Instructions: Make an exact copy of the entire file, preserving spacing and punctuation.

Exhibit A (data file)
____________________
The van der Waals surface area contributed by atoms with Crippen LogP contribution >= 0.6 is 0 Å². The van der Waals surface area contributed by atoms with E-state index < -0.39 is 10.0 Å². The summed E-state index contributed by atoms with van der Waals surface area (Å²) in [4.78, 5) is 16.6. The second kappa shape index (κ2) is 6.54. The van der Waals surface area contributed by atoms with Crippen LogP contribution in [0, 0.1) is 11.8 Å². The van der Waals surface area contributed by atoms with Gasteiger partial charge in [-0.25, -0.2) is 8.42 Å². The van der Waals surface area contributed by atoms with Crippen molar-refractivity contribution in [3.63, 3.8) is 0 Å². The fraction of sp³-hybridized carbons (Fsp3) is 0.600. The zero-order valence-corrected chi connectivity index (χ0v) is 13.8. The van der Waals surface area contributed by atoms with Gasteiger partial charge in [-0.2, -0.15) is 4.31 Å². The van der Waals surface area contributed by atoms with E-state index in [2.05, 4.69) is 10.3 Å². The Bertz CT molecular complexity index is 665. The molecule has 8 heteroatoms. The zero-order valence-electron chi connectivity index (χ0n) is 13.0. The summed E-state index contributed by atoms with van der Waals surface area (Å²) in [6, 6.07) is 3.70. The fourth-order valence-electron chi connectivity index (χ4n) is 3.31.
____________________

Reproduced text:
The van der Waals surface area contributed by atoms with Crippen LogP contribution >= 0.6 is 0 Å². The van der Waals surface area contributed by atoms with E-state index < -0.39 is 10.0 Å². The summed E-state index contributed by atoms with van der Waals surface area (Å²) in [4.78, 5) is 16.6. The second kappa shape index (κ2) is 6.54. The van der Waals surface area contributed by atoms with Crippen LogP contribution in [0, 0.1) is 11.8 Å². The van der Waals surface area contributed by atoms with Gasteiger partial charge in [-0.25, -0.2) is 8.42 Å². The van der Waals surface area contributed by atoms with Crippen molar-refractivity contribution in [3.63, 3.8) is 0 Å². The fraction of sp³-hybridized carbons (Fsp3) is 0.600. The zero-order valence-corrected chi connectivity index (χ0v) is 13.8. The van der Waals surface area contributed by atoms with Gasteiger partial charge in [-0.2, -0.15) is 4.31 Å². The van der Waals surface area contributed by atoms with E-state index in [2.05, 4.69) is 10.3 Å². The Bertz CT molecular complexity index is 665. The molecule has 8 heteroatoms. The zero-order valence-electron chi connectivity index (χ0n) is 13.0. The summed E-state index contributed by atoms with van der Waals surface area (Å²) in [6, 6.07) is 3.70. The fourth-order valence-electron chi connectivity index (χ4n) is 3.31.